No, getting a high price for its shares wouldn’t be a disaster for Twitter


Dick Costolo, chief executive Twitter gives a speech at TechCrunch Disrupt SF 2013 technology conference in San Francisco this month. (Reuters/Stephen Lam)

When you're selling something to the public, do you want to get a high price or a low price? Most people would say "high." But when it comes to the Twitter IPO, a lot of people get this backward.

Bloomberg, comparing Twitter's pending public offering to Facebook's high-profile market debut last year, writes that "the microblogging service is making sure to avoid some of its rival’s pitfalls." The New York Times describes the Facebook IPO as having been "disastrous." Specifically, Bloomberg says Twitter has filed its IPO document in secret  to "avoid the hype that led to Facebook pricing its offering at 107 times trailing 12-month earnings."

But that's silly. Getting investors to pay a high price for your shares isn't a "pitfall." It's a windfall.

Facebook priced its shares at $38 when it first offered shares to the public on May 18, 2012. But the price soon started sliding, falling below $30 before the end of that month and below $20 by that August. (As of midafternoon Friday, Facebook shares were priced at $44.39.)

If we assume the fair market price of the shares was around $30, then the social networking giant reaped around $8 extra for each share it sold. And Facebook sold a lot of shares: 421 million of them. So this allegedly disastrous transaction earned CEO Mark Zuckerberg and other pre-IPO Facebook shareholders something like $3 billion in free money.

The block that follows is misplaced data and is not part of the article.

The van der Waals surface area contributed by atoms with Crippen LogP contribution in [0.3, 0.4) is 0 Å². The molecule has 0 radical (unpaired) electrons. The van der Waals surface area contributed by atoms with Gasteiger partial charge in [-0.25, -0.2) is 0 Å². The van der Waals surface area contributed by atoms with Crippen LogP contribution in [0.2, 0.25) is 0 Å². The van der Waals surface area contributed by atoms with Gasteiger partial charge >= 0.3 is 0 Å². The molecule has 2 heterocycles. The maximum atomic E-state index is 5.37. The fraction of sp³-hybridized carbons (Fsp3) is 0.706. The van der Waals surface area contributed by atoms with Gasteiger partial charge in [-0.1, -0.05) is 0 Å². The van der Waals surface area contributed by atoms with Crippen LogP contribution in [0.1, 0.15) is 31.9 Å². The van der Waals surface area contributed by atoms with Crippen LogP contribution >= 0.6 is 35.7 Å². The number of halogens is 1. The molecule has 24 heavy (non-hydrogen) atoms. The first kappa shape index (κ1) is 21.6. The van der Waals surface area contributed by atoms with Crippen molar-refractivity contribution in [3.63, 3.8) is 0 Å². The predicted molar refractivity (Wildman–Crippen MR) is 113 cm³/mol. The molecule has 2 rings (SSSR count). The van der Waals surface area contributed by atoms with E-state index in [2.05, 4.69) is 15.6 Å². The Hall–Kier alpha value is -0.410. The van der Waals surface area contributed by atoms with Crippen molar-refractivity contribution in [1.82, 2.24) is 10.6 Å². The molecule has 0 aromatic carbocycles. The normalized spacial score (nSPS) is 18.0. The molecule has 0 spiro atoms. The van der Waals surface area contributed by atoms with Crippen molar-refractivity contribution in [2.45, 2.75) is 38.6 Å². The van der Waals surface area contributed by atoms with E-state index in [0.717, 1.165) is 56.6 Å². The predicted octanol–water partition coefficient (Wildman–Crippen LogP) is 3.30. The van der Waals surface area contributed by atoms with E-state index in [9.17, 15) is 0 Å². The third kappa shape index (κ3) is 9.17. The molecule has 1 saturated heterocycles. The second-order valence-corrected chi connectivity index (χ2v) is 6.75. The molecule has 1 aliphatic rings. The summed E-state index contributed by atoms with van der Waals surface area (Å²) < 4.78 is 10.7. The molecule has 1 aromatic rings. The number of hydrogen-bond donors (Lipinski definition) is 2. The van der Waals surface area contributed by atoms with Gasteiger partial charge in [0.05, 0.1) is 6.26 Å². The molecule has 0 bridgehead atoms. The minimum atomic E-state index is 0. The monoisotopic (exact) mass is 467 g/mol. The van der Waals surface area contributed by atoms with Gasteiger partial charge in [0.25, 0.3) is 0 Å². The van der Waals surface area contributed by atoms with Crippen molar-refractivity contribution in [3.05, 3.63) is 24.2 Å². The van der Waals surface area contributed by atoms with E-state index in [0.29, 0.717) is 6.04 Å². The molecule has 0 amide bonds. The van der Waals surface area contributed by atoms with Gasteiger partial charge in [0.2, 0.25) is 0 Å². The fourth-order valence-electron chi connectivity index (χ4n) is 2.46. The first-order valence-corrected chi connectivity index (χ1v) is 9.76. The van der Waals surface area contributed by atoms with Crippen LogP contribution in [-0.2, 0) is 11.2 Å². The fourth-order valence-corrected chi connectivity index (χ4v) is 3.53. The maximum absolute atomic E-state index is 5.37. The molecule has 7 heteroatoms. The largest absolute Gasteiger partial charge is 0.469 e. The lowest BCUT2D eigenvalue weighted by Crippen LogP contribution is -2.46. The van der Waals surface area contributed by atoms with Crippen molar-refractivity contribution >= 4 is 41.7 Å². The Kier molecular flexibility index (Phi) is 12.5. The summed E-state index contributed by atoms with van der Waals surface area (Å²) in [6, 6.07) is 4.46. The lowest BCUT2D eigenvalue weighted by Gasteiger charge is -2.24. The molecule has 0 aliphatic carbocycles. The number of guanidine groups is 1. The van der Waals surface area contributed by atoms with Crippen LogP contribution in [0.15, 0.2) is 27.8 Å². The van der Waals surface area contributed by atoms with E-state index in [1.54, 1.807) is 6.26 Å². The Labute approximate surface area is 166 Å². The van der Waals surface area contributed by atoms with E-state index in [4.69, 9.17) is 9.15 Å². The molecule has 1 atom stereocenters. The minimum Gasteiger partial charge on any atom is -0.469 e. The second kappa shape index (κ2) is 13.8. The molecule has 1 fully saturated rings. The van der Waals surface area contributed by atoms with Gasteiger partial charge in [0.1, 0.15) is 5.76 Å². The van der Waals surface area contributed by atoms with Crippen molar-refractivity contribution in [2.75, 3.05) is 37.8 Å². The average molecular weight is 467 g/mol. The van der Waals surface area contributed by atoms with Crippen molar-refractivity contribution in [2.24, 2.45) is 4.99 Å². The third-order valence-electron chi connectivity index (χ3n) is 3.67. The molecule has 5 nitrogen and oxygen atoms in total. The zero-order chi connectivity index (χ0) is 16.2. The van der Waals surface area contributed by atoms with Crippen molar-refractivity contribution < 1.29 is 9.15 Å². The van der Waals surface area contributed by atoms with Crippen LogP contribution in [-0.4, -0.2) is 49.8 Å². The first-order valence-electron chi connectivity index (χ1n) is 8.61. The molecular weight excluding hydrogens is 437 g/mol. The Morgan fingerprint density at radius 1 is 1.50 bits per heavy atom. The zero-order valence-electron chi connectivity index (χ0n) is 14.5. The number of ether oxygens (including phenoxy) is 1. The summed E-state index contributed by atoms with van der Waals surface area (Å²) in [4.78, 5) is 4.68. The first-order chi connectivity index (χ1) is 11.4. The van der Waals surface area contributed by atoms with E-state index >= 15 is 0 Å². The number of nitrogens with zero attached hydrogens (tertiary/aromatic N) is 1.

Of course, it's unethical for a company, or its broker, to mislead investors into overpaying for its shares. And federal regulators have charged that that occurred in the Facebook IPO. Morgan Stanley, the bank that managed the IPO, was eventually forced to pay a $5 million fine for trying to "improperly influence" market analysis in the days before the IPO.

But while you shouldn't mislead investors, it's perfectly legitimate for a company to try to get the highest price it can, honestly, for its shares. After all, the whole reason investors buy stock in an IPO is that they think the price will go up in the days after the offering, making the investor a profit. These investors can hardly complain that sometimes the opposite happens and prices go down instead.

So if Twitter makes accurate and complete disclosures to investors, and investors are still willing to pay a ludicrously high prices for its shares, there's nothing wrong with taking investors' money. And deliberately downplaying your company's successes in order to discourage hype means leaving money on the table for no good reason.

 

business/technology

the-switch

Success! Check your inbox for details. You might also like:

Please enter a valid email address

See all newsletters

Comments
Show Comments
Most Read Business

business/technology

the-switch

Success! Check your inbox for details.

See all newsletters

Next Story
Brian Fung · September 13, 2013

To keep reading, please enter your email address.

You’ll also receive from The Washington Post:
  • A free 6-week digital subscription
  • Our daily newsletter in your inbox

Please enter a valid email address

I have read and agree to the Terms of Service and Privacy Policy.

Please indicate agreement.

Thank you.

Check your inbox. We’ve sent an email explaining how to set up an account and activate your free digital subscription.